It’s been a year filled with firsts for Cody Sedlock.
The first-round draft pick of the Baltimore Orioles in baseball’s 2016 draft has lived the dream of a lifetime.
He’s signed a professional contract, found himself a bit in awe when he was introduced to fans at Camden Yards a year ago this week, made his pro debut, tasted big-league hitting in an inning of work during spring training, earned his first professional victory and now finds himself dealing with the natural highs and lows of his first full-season experience in the game.
All of those experiences have shaped the pitcher from Sherrard, a Rock Island Alleman graduate and Big Ten pitcher of the year for Illinois before Baltimore chose him with the 27th selection in last year’s baseball draft.
“So much has changed, but the one thing I have learned is that you have to continue to be who you are,’’ Sedlock said. “You have to keep the same mindset whether you are struggling or you are doing well. I’ve found that the family and friends who have always been by my side are still my strength.’’
It was a little over a year ago that Sedlock found himself surrounded by many of those same people, gathered at a Happy Joe’s Pizza in Milan where he heard his name called by the Orioles on the draft’s first day.
It was a year ago yesterday when Sedlock signed a contract with Baltimore and on Thursday it will be one year since he met with the media for the first time in Maryland and received a rousing ovation when he was introduced to fans at an Orioles game.
“That still ranks as my biggest thrill,’’ Sedlock said. “It was a very humbling experience to walk on that field, I felt so small, looking up at the stands in the middle of all those people. It’s something I’ll never forget.’’
In the months since, Sedlock’s objective has been to work his way back to Camden Yards, understanding that it is a process.
He spent 2016 at short-season Aberdeen, where he finished with a 3.00 earned run average and was limited to 27 innings in the New York-Penn League.
Sedlock spent most of the offseason training in Champaign, preparing for spring training and his first full-season assignment in the Orioles organization in familiar surroundings on the Illinois campus.
The offseason also gave him a chance to process the life-changing experience he had been through.
“Everything was coming at me so fast. It wasn’t until the season was over that I really had a chance to step back and appreciate it all,’’ Sedlock said. “It’s hard to describe what it’s been like. It’s been exciting. It’s been different and I’m anxious to see where it’s all going to lead.’’
His spring training experience provided him with a taste of the major leagues.
On Feb. 28, Sedlock was called up from minor-league camp and ended up pitching one inning of relief for Baltimore in its fifth exhibition games of the season.
He wasn’t sure if he would get to pitch that day in a game against Philadelphia, but the chance came in the eighth inning.
The Phillies’ Brock Stassi welcomed him to the majors by hitting a three-run homer and Aaron Altherr followed with a solo shot.
“It was my, ‘Welcome to the big leagues’ moment, and while it may seem a little strange to say the way things went, it was a beneficial experience for me in the long run,’’ Sedlock said. “It provided me with some good motivation the rest of spring and as my season started.’’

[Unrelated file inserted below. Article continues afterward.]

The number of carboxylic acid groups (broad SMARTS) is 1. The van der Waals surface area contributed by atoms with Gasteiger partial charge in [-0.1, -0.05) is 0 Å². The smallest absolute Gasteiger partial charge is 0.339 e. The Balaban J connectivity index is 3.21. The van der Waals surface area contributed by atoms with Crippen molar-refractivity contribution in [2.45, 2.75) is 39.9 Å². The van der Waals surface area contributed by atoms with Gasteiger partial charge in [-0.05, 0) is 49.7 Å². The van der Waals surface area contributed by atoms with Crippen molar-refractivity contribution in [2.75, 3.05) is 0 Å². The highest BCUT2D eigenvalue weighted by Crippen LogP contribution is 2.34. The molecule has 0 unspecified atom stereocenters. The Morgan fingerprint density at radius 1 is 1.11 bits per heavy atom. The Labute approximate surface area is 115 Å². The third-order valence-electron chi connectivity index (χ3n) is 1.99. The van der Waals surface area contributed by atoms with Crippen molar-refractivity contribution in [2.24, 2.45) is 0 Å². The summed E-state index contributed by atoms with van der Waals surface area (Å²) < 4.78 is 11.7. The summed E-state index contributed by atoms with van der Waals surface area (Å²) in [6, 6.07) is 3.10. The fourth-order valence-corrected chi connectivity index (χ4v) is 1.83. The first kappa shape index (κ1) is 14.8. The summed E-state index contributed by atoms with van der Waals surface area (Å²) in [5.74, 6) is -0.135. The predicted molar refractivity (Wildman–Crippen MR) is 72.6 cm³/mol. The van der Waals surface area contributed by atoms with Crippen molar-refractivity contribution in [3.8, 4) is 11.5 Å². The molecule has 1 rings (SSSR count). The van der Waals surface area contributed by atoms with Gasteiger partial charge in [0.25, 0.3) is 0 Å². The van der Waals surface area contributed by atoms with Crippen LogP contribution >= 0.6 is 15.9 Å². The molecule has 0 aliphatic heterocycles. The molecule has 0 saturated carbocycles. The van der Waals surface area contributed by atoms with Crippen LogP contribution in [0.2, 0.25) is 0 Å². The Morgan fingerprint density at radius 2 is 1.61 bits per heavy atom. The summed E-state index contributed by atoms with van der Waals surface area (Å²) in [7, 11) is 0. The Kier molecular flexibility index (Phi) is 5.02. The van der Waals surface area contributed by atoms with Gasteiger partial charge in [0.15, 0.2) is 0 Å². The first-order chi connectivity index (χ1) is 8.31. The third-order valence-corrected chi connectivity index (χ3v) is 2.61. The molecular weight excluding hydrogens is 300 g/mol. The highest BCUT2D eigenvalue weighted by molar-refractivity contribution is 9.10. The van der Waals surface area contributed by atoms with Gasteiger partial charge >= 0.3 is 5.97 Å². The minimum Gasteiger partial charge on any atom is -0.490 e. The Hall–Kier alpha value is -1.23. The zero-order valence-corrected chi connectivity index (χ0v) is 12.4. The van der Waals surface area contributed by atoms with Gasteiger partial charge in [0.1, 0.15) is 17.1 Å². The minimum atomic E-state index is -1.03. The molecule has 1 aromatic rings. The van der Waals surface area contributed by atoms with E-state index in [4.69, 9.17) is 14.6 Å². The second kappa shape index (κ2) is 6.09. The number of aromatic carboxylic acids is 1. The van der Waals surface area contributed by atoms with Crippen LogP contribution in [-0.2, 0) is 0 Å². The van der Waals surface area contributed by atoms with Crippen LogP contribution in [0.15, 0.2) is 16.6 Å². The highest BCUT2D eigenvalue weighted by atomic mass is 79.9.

Sedlock broke camp with Frederick, the Orioles’ high-A affiliate in the Carolina League.
The 6-foot-3 right hander arrived there ready to work on his game and expecting to deal with a little bit of everything after Baltimore opted to let him skip the low-A level in its farm system.
“I was expecting a challenge and it has been, sometimes more than others,’’ Sedlock said.
Frederick plays in a 10-team league, providing pitchers and hitters with plenty of familiarity with each other and forcing players to learn to adjust as opponents adjust their approaches during the course of the season.
He considers it to be a great learning experience.
“It’s been an opportunity for me to learn how to prepare and settle into a five-day starting rotation,’’ Sedlock said. “This has been a good place for me to learn. It’s a good town, a good environment and it’s been good for me.’’
He earned his first professional win on April 8, recording six innings of shutout work in the first of his four starts so far against Carolina.
Sedlock had a 3-0 record and 3.71 earned run average at the end of April, but finds himself working his back to a more consistent from following a rugged May.
“It was a tough month, but this is a long season and I understand that you’re going to have stretches, good and bad, over the course of it all,’’ Sedlock said. “It’s about how you manage it, how you learn from it and that’s where I’m now, trying to learn from it regain the consistency I know I’m capable of.’’
After 12 starts for the Keys, Sedlock currently has a 4-4 record and a 6.10 ERA, striking out 50 batters and walking 24 in 59 innings.
He continues to work on fine tuning his arsenal of pitches, building around a two-seam fastball that averages 92-to-94 miles per hour that Sedlock complements with a slider, curve and a change-up.
“Right now, I’m working on my fastball command and that has gotten better. I’ve seen some growth in my change-up over the past year and that has really become one of my better pitches,’’ Sedlock said. “I needed that to happen because professional hitters are going to hit the fastball. That’s the reality of the game.’’
One year into his professional career, Sedlock understands that now more than ever.
“You can’t get too far ahead of yourself in this game,’’ he said. “I’m taking it a day at a time, trying to be better today than I was yesterday because of the trust I have in my abilities and my willingness to put in the work to get to where I want to be.’’